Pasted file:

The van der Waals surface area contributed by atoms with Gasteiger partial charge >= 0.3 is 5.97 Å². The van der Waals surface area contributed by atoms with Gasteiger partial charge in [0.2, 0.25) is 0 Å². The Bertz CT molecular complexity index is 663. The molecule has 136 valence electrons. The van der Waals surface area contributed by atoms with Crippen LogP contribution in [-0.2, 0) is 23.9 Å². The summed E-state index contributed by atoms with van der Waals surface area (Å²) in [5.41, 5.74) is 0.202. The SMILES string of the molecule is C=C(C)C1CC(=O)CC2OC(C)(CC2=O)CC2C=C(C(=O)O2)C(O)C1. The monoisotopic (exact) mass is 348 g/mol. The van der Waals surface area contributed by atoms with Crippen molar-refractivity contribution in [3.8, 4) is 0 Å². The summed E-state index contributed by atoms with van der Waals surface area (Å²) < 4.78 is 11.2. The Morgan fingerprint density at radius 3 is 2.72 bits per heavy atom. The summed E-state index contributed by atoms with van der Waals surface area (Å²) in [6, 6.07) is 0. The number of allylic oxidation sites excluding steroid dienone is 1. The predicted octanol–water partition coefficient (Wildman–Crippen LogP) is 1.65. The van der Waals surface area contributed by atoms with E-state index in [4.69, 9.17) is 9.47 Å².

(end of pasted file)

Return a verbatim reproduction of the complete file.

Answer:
The van der Waals surface area contributed by atoms with Gasteiger partial charge >= 0.3 is 5.97 Å². The van der Waals surface area contributed by atoms with Gasteiger partial charge in [0.2, 0.25) is 0 Å². The Bertz CT molecular complexity index is 663. The molecule has 136 valence electrons. The van der Waals surface area contributed by atoms with Crippen LogP contribution in [-0.2, 0) is 23.9 Å². The summed E-state index contributed by atoms with van der Waals surface area (Å²) in [5.41, 5.74) is 0.202. The SMILES string of the molecule is C=C(C)C1CC(=O)CC2OC(C)(CC2=O)CC2C=C(C(=O)O2)C(O)C1. The monoisotopic (exact) mass is 348 g/mol. The van der Waals surface area contributed by atoms with Crippen molar-refractivity contribution in [3.8, 4) is 0 Å². The summed E-state index contributed by atoms with van der Waals surface area (Å²) < 4.78 is 11.2. The Morgan fingerprint density at radius 3 is 2.72 bits per heavy atom. The summed E-state index contributed by atoms with van der Waals surface area (Å²) in [6, 6.07) is 0. The number of allylic oxidation sites excluding steroid dienone is 1. The predicted octanol–water partition coefficient (Wildman–Crippen LogP) is 1.65. The van der Waals surface area contributed by atoms with E-state index in [4.69, 9.17) is 9.47 Å².